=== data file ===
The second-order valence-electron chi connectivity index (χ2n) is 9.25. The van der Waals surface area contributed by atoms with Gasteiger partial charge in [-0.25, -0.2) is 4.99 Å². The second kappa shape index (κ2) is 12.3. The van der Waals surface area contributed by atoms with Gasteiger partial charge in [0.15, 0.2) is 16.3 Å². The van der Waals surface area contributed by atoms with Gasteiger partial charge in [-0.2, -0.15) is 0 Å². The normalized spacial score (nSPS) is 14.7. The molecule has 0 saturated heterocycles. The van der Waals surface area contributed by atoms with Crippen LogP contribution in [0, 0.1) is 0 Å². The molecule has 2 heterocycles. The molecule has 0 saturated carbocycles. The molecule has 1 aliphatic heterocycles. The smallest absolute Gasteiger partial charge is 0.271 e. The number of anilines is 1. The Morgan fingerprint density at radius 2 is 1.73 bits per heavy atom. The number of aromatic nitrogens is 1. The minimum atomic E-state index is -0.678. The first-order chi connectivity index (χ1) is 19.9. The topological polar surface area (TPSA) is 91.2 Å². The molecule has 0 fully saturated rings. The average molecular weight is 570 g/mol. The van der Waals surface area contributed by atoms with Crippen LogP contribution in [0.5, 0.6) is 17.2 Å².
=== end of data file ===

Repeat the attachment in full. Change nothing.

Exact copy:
The second-order valence-electron chi connectivity index (χ2n) is 9.25. The van der Waals surface area contributed by atoms with Gasteiger partial charge in [-0.25, -0.2) is 4.99 Å². The second kappa shape index (κ2) is 12.3. The van der Waals surface area contributed by atoms with Gasteiger partial charge in [0.15, 0.2) is 16.3 Å². The van der Waals surface area contributed by atoms with Gasteiger partial charge in [-0.2, -0.15) is 0 Å². The normalized spacial score (nSPS) is 14.7. The molecule has 0 saturated heterocycles. The van der Waals surface area contributed by atoms with Crippen LogP contribution in [0, 0.1) is 0 Å². The molecule has 2 heterocycles. The molecule has 0 saturated carbocycles. The molecule has 1 aliphatic heterocycles. The smallest absolute Gasteiger partial charge is 0.271 e. The number of anilines is 1. The Morgan fingerprint density at radius 2 is 1.73 bits per heavy atom. The number of aromatic nitrogens is 1. The minimum atomic E-state index is -0.678. The first-order chi connectivity index (χ1) is 19.9. The topological polar surface area (TPSA) is 91.2 Å². The molecule has 0 fully saturated rings. The average molecular weight is 570 g/mol. The van der Waals surface area contributed by atoms with Crippen LogP contribution in [0.5, 0.6) is 17.2 Å².